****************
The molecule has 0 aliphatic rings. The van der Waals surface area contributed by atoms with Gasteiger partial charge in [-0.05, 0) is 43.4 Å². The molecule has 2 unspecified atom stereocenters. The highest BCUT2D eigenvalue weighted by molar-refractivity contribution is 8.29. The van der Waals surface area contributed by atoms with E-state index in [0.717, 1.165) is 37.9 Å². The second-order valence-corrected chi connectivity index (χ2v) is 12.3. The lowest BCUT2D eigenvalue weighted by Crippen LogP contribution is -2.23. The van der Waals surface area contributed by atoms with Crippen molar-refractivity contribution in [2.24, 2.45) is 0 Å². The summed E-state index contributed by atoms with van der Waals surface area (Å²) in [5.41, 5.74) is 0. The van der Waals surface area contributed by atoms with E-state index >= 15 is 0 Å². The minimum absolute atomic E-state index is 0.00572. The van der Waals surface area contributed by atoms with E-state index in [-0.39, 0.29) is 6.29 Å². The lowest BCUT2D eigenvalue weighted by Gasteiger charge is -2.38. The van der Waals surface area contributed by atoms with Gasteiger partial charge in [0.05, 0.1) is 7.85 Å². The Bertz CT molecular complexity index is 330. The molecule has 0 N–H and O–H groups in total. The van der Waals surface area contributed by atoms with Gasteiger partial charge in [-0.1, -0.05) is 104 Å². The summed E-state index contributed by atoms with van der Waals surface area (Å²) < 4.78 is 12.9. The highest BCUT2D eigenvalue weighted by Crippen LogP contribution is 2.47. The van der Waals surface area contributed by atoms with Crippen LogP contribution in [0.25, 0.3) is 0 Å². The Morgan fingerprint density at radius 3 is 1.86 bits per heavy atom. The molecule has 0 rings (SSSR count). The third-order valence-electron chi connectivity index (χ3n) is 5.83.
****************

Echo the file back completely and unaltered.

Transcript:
The molecule has 0 aliphatic rings. The van der Waals surface area contributed by atoms with Gasteiger partial charge in [-0.05, 0) is 43.4 Å². The molecule has 2 unspecified atom stereocenters. The highest BCUT2D eigenvalue weighted by molar-refractivity contribution is 8.29. The van der Waals surface area contributed by atoms with E-state index in [0.717, 1.165) is 37.9 Å². The second-order valence-corrected chi connectivity index (χ2v) is 12.3. The lowest BCUT2D eigenvalue weighted by Crippen LogP contribution is -2.23. The van der Waals surface area contributed by atoms with Crippen molar-refractivity contribution in [2.24, 2.45) is 0 Å². The summed E-state index contributed by atoms with van der Waals surface area (Å²) in [5.41, 5.74) is 0. The van der Waals surface area contributed by atoms with E-state index >= 15 is 0 Å². The minimum absolute atomic E-state index is 0.00572. The van der Waals surface area contributed by atoms with E-state index in [-0.39, 0.29) is 6.29 Å². The lowest BCUT2D eigenvalue weighted by Gasteiger charge is -2.38. The van der Waals surface area contributed by atoms with Gasteiger partial charge in [0.05, 0.1) is 7.85 Å². The Bertz CT molecular complexity index is 330. The molecule has 0 N–H and O–H groups in total. The van der Waals surface area contributed by atoms with Gasteiger partial charge in [-0.1, -0.05) is 104 Å². The summed E-state index contributed by atoms with van der Waals surface area (Å²) < 4.78 is 12.9. The highest BCUT2D eigenvalue weighted by Crippen LogP contribution is 2.47. The van der Waals surface area contributed by atoms with Crippen LogP contribution in [0.25, 0.3) is 0 Å². The Morgan fingerprint density at radius 3 is 1.86 bits per heavy atom. The molecule has 0 rings (SSSR count). The third-order valence-electron chi connectivity index (χ3n) is 5.83.